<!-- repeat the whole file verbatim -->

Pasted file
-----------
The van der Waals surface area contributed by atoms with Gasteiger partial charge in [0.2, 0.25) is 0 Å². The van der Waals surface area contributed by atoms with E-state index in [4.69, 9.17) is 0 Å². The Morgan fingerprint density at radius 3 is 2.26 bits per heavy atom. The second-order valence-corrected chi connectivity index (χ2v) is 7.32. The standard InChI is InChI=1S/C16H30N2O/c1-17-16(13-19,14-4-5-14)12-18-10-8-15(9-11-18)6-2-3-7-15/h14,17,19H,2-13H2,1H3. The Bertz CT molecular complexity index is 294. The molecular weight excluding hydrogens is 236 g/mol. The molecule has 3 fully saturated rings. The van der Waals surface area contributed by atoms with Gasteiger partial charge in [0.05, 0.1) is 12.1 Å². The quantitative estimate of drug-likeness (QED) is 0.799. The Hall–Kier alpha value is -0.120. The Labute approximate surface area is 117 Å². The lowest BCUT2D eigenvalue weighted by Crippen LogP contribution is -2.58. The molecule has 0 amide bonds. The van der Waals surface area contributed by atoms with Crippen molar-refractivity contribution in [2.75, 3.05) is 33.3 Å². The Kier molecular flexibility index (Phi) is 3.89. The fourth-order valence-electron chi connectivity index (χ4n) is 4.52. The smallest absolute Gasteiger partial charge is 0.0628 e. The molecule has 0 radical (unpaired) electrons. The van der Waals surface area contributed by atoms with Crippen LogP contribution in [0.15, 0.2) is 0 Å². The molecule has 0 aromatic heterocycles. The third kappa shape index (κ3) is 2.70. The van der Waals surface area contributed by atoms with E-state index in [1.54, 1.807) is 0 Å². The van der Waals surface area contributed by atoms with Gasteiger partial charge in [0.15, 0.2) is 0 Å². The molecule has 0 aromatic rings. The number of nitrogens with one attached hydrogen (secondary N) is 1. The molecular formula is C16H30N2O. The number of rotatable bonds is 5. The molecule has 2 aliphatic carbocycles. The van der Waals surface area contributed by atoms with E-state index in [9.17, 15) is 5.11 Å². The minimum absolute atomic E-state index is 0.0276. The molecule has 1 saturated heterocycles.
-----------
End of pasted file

The van der Waals surface area contributed by atoms with Gasteiger partial charge in [0.2, 0.25) is 0 Å². The van der Waals surface area contributed by atoms with E-state index in [4.69, 9.17) is 0 Å². The Morgan fingerprint density at radius 3 is 2.26 bits per heavy atom. The second-order valence-corrected chi connectivity index (χ2v) is 7.32. The standard InChI is InChI=1S/C16H30N2O/c1-17-16(13-19,14-4-5-14)12-18-10-8-15(9-11-18)6-2-3-7-15/h14,17,19H,2-13H2,1H3. The Bertz CT molecular complexity index is 294. The molecular weight excluding hydrogens is 236 g/mol. The molecule has 3 fully saturated rings. The van der Waals surface area contributed by atoms with Gasteiger partial charge in [0.05, 0.1) is 12.1 Å². The quantitative estimate of drug-likeness (QED) is 0.799. The Hall–Kier alpha value is -0.120. The Labute approximate surface area is 117 Å². The lowest BCUT2D eigenvalue weighted by Crippen LogP contribution is -2.58. The molecule has 0 amide bonds. The van der Waals surface area contributed by atoms with Crippen molar-refractivity contribution in [2.75, 3.05) is 33.3 Å². The Kier molecular flexibility index (Phi) is 3.89. The fourth-order valence-electron chi connectivity index (χ4n) is 4.52. The smallest absolute Gasteiger partial charge is 0.0628 e. The molecule has 0 radical (unpaired) electrons. The van der Waals surface area contributed by atoms with Crippen LogP contribution in [0.15, 0.2) is 0 Å². The molecule has 0 aromatic heterocycles. The third kappa shape index (κ3) is 2.70. The van der Waals surface area contributed by atoms with E-state index in [1.54, 1.807) is 0 Å². The van der Waals surface area contributed by atoms with Gasteiger partial charge in [0.15, 0.2) is 0 Å². The molecule has 0 aromatic rings. The number of nitrogens with one attached hydrogen (secondary N) is 1. The molecular formula is C16H30N2O. The number of rotatable bonds is 5. The molecule has 2 aliphatic carbocycles. The van der Waals surface area contributed by atoms with E-state index in [9.17, 15) is 5.11 Å². The minimum absolute atomic E-state index is 0.0276. The molecule has 1 saturated heterocycles.